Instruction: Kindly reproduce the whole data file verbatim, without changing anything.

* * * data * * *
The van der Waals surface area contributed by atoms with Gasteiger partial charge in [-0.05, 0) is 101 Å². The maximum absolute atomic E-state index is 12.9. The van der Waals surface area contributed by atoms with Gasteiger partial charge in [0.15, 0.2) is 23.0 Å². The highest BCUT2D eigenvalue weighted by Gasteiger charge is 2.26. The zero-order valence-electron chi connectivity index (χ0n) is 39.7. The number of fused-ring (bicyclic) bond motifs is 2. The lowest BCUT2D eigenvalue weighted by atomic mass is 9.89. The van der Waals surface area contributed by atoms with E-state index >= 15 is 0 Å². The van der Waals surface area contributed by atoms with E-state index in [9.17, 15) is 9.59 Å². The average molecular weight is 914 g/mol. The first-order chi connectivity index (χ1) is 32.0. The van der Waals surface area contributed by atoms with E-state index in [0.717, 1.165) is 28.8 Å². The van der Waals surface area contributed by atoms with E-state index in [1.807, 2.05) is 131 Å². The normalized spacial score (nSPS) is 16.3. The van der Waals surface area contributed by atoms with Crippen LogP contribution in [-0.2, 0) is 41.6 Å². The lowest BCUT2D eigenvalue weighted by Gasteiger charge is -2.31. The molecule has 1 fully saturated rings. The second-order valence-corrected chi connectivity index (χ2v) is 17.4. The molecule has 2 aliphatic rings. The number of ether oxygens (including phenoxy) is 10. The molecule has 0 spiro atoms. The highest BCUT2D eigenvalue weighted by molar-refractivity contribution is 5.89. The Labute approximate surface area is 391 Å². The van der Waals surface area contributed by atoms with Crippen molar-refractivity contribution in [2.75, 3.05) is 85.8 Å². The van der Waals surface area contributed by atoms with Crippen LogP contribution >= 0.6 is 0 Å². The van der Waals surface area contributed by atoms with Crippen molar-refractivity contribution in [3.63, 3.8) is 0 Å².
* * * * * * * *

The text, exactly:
The van der Waals surface area contributed by atoms with Gasteiger partial charge in [-0.05, 0) is 101 Å². The maximum absolute atomic E-state index is 12.9. The van der Waals surface area contributed by atoms with Gasteiger partial charge in [0.15, 0.2) is 23.0 Å². The highest BCUT2D eigenvalue weighted by Gasteiger charge is 2.26. The zero-order valence-electron chi connectivity index (χ0n) is 39.7. The number of fused-ring (bicyclic) bond motifs is 2. The lowest BCUT2D eigenvalue weighted by atomic mass is 9.89. The van der Waals surface area contributed by atoms with E-state index >= 15 is 0 Å². The van der Waals surface area contributed by atoms with E-state index in [9.17, 15) is 9.59 Å². The average molecular weight is 914 g/mol. The first-order chi connectivity index (χ1) is 32.0. The van der Waals surface area contributed by atoms with E-state index in [0.717, 1.165) is 28.8 Å². The van der Waals surface area contributed by atoms with E-state index in [1.807, 2.05) is 131 Å². The normalized spacial score (nSPS) is 16.3. The van der Waals surface area contributed by atoms with Crippen LogP contribution in [-0.2, 0) is 41.6 Å². The lowest BCUT2D eigenvalue weighted by Gasteiger charge is -2.31. The molecule has 1 fully saturated rings. The second-order valence-corrected chi connectivity index (χ2v) is 17.4. The molecule has 2 aliphatic rings. The number of ether oxygens (including phenoxy) is 10. The molecule has 0 spiro atoms. The highest BCUT2D eigenvalue weighted by molar-refractivity contribution is 5.89. The Labute approximate surface area is 391 Å². The van der Waals surface area contributed by atoms with Crippen molar-refractivity contribution in [2.75, 3.05) is 85.8 Å². The van der Waals surface area contributed by atoms with Crippen LogP contribution >= 0.6 is 0 Å². The van der Waals surface area contributed by atoms with Crippen molar-refractivity contribution in [3.63, 3.8) is 0 Å².